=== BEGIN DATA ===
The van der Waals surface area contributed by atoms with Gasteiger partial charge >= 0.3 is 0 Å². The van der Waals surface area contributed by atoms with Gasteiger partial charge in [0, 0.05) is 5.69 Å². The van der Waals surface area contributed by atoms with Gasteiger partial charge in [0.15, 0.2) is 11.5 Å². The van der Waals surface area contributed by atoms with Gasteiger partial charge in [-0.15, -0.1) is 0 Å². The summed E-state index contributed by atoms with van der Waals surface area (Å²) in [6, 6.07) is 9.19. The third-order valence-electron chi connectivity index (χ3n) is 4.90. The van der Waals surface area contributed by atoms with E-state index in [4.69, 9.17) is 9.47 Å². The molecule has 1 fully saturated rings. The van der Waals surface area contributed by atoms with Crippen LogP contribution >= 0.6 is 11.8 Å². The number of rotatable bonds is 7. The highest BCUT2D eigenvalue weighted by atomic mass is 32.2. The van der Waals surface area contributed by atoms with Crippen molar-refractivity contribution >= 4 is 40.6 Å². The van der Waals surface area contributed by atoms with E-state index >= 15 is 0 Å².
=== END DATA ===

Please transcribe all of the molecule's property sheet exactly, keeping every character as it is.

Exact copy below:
The van der Waals surface area contributed by atoms with Gasteiger partial charge >= 0.3 is 0 Å². The van der Waals surface area contributed by atoms with Gasteiger partial charge in [0, 0.05) is 5.69 Å². The van der Waals surface area contributed by atoms with Gasteiger partial charge in [0.15, 0.2) is 11.5 Å². The van der Waals surface area contributed by atoms with Gasteiger partial charge in [-0.15, -0.1) is 0 Å². The summed E-state index contributed by atoms with van der Waals surface area (Å²) in [6, 6.07) is 9.19. The third-order valence-electron chi connectivity index (χ3n) is 4.90. The van der Waals surface area contributed by atoms with E-state index in [4.69, 9.17) is 9.47 Å². The molecule has 1 fully saturated rings. The van der Waals surface area contributed by atoms with Crippen LogP contribution >= 0.6 is 11.8 Å². The number of rotatable bonds is 7. The highest BCUT2D eigenvalue weighted by atomic mass is 32.2. The van der Waals surface area contributed by atoms with Crippen molar-refractivity contribution >= 4 is 40.6 Å². The van der Waals surface area contributed by atoms with E-state index >= 15 is 0 Å².